“An artist, choreographer and trained dancer, Jeong knows how to move and choreograph bodies, including those of this artificially assembled social fabric. The result is a dance between different actors who are completely reduced to movement and can thus transcend their own origins.”

 

—Fabian Schöneich, Frieze

Installation view of Vessels in David Zwriner in London

Installation view, Vessels, David Zwirner, London, 2022

Installation view, Vessels, David Zwirner, London, 2022

Psychological Vessels bring into question the presence of consciousness, an experience explored in the work of Marlene Dumas, Maria Lassnig, Portia Zvavahera, Huguette Caland, and Alice Neel. These artists in different ways explore the limits of the body as a life-containing vessel, the physical presence of the body in a dreamscape, or the mental perception of feelings or even expressions.

An oil on linen painting by Huguette Caland, titled Espace Blanc II, dated 1984.

Huguette Caland

Espace Blanc II, 1984
Oil on linen
78 3/4 x 78 3/4 inches (200 x 200 cm)
Framed: 81 1/2 x 81 1/2 inches (207 x 207 cm)
An oil on linen painting by Huguette Caland, titled Espace Blanc I, dated 1984.

Huguette Caland

Espace Blanc I, 1984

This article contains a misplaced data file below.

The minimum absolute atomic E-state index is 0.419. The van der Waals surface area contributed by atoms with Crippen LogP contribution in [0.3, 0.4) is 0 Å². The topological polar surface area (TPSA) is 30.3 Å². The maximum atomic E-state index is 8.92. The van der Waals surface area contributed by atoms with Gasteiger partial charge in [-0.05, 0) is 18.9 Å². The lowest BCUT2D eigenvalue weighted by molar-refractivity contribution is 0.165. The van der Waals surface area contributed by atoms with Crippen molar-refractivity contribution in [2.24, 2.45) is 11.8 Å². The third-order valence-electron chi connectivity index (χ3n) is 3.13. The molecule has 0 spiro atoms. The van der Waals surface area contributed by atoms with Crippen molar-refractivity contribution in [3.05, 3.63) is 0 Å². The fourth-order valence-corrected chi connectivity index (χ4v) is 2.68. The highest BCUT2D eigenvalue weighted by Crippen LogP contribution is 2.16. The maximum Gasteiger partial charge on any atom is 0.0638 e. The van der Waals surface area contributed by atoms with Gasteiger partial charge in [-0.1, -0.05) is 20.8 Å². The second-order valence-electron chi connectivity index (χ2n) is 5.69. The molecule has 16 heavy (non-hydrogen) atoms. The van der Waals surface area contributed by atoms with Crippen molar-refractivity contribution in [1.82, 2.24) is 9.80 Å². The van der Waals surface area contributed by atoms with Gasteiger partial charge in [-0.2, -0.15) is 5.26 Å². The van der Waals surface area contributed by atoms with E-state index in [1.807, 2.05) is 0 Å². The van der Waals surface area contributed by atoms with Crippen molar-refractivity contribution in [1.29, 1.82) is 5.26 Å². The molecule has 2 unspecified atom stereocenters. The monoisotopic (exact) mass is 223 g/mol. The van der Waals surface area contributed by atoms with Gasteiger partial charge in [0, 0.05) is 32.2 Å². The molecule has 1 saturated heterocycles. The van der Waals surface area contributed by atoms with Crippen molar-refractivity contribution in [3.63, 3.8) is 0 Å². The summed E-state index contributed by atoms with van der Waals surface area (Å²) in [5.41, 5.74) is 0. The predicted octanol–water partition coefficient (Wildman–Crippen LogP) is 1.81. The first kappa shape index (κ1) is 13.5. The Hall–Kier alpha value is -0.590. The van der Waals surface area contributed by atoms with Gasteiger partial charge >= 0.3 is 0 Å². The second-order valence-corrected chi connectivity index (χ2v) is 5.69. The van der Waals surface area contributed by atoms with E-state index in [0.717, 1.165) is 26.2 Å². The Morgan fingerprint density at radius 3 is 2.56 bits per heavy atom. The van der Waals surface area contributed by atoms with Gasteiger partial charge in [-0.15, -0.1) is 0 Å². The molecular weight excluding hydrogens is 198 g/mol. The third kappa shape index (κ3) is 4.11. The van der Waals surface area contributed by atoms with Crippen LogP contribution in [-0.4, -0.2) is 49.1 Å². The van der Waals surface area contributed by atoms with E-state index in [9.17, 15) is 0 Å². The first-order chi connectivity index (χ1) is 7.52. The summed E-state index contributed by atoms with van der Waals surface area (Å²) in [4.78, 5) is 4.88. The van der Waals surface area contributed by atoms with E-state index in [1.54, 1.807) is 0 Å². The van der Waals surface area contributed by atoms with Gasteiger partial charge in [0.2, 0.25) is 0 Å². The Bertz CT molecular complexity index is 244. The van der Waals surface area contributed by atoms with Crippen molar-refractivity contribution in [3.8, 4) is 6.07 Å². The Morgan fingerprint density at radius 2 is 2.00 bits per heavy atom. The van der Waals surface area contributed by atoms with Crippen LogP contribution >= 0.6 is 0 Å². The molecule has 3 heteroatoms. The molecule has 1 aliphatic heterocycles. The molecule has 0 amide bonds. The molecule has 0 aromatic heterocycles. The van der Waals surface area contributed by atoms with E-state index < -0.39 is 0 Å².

Oil on linen
78 3/4 x 78 3/4 inches (200 x 200 cm)
Framed: 81 1/2 x 81 1/2 inches (207 x 207 cm)
A detail of a painting by Huguette Caland titled Espace Blanc 1 dated 1984
 Huguette Caland, Espace Blanc I, 1984 (detail)
 Huguette Caland, Espace Blanc I, 1984 (detail)

“Instead of celebrating female empowerment per se, Caland’s work seems intent on exploding binaries such that the categories male and female, and power and resistance, cease to make sense.”

 

—Claire Gilman, curator

An oil based printing ink and oil bar on canvas artwork by Portia Zvavahera, titled Woman in pain, dated 2021.

Portia Zvavahera

Woman in pain, 2021
Oil based printing ink and oil bar on canvas
80 7/8 x 61 3/4 inches (205.7 x 156.8 cm)
Framed: 82 5/8 x 63 1/4 inches (209.9 x 160.7 cm)
A detail of a painting by Portia Zvavahera titled Woman in pain, dated 2021

Portia Zvavahera, Woman in pain, 2021 (detail)

Portia Zvavahera, Woman in pain, 2021 (detail)

An ink and pastel on paper by Marlene Dumas, titled Transparent Magdalena (without head), dated 1996.

Marlene Dumas

Transparent Magdalena (without head), 1996
Ink and pastel on paper
39 5/8 x 27 3/8 inches (100.6 x 69.5 cm)
Framed: 43 3/4 x 31 1/2 inches (111.1 x 80 cm)
A detail of a work on paper by Marlene Dumas titled Transparent Magdalena (without head), dated 1996

Marlene Dumas, Transparent Magdalena (without head), 1996 (detail)

Marlene Dumas, Transparent Magdalena (without head), 1996 (detail)

“Colour, form, figure, backdrop [in Lassnig’s paintings]—everything here works towards the same goal: to capture the interface between our internal and external realities, how each is transformed by the other.”

 

—Gabrielle Schwarz, Apollo

An oil on canvas painting by Maria Lassnig, titled Nabelschiff (Navel Boat), dated 1991.

Maria Lassnig

Nabelschiff (Navel Boat), 1991
Oil on canvas
Framed: 78 3/4 x 57 1/2 inches (200 x 146.2 cm)
A detail of a painting by Maria Lassnig titled Nabelschiff (Navel Boat), dated 1991

Maria Lassnig, Nabelschiff (Navel Boat), 1991 (detail)